I wear two hats with different names: Madison Woods when I’m wearing the artist hat, Roxann Riedel in real life and real estate. I'm a rock-smashing paint-making artist & a sales agent for Montgomery Whiteley Realty. Hailing from the wild Ozarks in Kingston, Arkansas where my husband and I work toward a sustainable lifestyle.

You can text or call to reach me by either name (see above):
(479)409-3429, or email madison@wildozark.com

Art Inspiration Moments on a Non-Art-Making Day

Even in a day full of non-art related tasks, there can be moments of art inspiration.

Equine Escapees

In the mornings after I get out of bed, I go outside on the porch to have my coffee and listen to the morning choir of birds. Just as I’d eased onto the cold, damp chair cushions and acclimated, I noticed two equine escapees just waiting by the gate for their breakfast. So that set my day off with an unexpected task. I got back out of my chair, filled their buckets of feed and went down to the gate to hear the story. They wouldn’t tell me how they came to be on the wrong side of the gate, so that meant I would be doing some fence-checking first thing after breakfast. This is an example of one of the many ways I get to work on my art-life balance. Right off the bat, no time for even getting art inspiration on this morning, haha. But I’ve been known to find inspiration even in the middle of doing things that have nothing to do with my art life, so who knows?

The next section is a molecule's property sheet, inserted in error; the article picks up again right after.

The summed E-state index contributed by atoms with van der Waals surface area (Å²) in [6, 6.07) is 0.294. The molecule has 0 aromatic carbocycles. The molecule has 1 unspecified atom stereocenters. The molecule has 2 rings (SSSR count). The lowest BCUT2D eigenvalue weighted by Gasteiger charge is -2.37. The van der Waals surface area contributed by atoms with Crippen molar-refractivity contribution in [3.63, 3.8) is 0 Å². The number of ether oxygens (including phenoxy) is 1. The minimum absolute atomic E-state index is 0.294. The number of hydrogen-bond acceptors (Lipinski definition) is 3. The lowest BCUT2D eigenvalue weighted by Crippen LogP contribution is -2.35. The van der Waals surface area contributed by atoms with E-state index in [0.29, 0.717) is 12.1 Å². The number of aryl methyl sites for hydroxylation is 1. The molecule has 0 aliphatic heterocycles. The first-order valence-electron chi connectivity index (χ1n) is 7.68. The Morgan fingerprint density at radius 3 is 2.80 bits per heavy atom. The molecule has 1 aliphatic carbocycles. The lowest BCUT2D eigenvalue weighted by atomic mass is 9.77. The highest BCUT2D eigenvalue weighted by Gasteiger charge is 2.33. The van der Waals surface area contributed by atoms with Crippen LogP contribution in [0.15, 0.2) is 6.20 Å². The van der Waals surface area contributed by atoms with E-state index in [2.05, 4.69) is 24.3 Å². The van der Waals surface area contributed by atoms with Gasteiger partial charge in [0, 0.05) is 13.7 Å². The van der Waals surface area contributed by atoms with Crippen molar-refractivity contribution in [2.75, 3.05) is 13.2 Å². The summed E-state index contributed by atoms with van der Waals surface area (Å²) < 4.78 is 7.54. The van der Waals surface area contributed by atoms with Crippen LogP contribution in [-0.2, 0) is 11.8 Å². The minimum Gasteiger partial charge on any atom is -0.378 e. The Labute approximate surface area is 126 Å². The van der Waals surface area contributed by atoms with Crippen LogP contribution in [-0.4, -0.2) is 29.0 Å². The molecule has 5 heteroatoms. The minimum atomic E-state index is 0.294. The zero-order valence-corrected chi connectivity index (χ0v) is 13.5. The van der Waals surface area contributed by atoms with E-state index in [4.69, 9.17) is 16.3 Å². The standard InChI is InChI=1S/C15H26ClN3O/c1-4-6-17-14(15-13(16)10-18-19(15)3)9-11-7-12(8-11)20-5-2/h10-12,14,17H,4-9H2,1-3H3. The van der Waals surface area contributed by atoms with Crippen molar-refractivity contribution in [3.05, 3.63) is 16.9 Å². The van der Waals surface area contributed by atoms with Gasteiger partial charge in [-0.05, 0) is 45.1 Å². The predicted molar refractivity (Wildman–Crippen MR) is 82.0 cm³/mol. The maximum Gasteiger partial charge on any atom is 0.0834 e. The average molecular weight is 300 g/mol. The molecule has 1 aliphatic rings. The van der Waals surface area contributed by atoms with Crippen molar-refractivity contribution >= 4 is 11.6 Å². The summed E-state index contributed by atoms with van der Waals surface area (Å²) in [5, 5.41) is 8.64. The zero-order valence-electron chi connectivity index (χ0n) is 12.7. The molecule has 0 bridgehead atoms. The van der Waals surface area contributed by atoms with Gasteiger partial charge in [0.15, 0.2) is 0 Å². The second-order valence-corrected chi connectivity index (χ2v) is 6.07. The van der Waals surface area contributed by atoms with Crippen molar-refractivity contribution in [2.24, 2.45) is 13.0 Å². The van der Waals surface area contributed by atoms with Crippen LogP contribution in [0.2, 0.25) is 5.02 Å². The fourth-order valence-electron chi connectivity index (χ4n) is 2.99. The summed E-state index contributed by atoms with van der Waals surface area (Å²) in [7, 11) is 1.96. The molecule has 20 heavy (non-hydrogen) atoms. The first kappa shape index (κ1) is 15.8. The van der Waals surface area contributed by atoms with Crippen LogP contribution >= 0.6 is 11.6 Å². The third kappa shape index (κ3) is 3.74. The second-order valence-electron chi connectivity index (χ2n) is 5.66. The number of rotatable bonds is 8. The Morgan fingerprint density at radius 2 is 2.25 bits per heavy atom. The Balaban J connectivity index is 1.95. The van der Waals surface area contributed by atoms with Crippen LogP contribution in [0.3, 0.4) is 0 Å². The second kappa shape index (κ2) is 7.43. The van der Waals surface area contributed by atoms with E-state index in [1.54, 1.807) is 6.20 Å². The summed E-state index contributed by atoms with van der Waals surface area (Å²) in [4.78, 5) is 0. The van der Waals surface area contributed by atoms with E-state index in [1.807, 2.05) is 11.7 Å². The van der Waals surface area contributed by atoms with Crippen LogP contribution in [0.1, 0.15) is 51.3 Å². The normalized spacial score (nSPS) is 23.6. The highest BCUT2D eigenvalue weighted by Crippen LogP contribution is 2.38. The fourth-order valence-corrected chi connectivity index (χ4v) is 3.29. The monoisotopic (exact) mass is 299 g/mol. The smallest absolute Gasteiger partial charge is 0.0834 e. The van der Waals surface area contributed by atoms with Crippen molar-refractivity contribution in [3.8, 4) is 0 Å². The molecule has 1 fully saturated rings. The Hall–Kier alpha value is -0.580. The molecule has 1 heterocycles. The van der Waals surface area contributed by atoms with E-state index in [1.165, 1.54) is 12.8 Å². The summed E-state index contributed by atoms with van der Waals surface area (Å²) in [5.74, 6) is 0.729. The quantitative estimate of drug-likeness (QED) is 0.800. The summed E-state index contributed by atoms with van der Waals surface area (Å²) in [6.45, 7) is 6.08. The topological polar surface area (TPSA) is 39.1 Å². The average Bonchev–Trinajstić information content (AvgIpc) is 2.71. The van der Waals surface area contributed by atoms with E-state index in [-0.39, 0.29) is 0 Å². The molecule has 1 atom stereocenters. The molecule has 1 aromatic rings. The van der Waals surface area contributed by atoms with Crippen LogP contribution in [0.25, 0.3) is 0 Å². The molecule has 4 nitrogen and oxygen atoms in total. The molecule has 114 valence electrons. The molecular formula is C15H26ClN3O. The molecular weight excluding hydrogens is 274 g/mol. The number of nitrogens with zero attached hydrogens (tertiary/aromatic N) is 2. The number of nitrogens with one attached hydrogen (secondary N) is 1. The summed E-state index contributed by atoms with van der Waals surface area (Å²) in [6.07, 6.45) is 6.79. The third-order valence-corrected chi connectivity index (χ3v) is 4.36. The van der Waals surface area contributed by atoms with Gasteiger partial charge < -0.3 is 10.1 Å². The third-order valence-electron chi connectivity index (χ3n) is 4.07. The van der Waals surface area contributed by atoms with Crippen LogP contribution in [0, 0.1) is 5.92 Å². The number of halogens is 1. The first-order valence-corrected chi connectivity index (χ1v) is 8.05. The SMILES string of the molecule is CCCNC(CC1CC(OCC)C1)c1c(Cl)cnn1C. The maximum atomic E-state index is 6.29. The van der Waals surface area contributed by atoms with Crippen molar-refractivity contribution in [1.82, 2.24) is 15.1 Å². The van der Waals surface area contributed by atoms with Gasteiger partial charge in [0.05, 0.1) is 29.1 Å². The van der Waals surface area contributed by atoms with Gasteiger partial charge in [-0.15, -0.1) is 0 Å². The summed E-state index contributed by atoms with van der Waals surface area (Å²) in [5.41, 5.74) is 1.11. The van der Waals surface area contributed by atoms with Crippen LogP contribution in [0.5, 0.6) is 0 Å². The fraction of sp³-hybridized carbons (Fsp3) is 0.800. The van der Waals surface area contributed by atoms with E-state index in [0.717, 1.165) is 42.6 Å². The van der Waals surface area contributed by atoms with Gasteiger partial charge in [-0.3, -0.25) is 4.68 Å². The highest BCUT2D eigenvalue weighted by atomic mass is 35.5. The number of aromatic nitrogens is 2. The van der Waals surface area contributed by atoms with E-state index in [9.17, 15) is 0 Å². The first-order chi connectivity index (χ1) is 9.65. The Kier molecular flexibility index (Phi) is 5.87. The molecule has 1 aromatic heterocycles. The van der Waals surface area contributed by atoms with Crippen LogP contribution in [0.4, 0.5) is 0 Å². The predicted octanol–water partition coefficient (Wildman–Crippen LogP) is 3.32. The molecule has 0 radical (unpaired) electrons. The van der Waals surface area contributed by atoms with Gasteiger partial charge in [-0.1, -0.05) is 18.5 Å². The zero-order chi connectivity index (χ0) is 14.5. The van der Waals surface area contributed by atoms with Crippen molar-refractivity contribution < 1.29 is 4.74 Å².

Investigating the escape route

Obviously, the problem wasn’t with the gate; the chain was secure and it was closed.

I looked around near the gate. An armadillo had visited the underbrush and shady parts during the night, but no horse hoof tracks. So they didn’t just walk up to the gate from that direction. Before I ventured further afield, I gathered some supplies for mending. A few hay strings, some recovered wire from an old electric fence we took down, some barbed wire, and a pair of pliers. Oh, and a pair of gloves and tick spray. Why hay strings? Well, some problems are things I can’t fix properly without some help, but hay strings do a great job for a temporary measure, and it’s a lot easier than barbed wire. I didn’t know what kind of problem I’d find, so wanted all of my options on the 4-wheeler when I found it.

Tracking Horses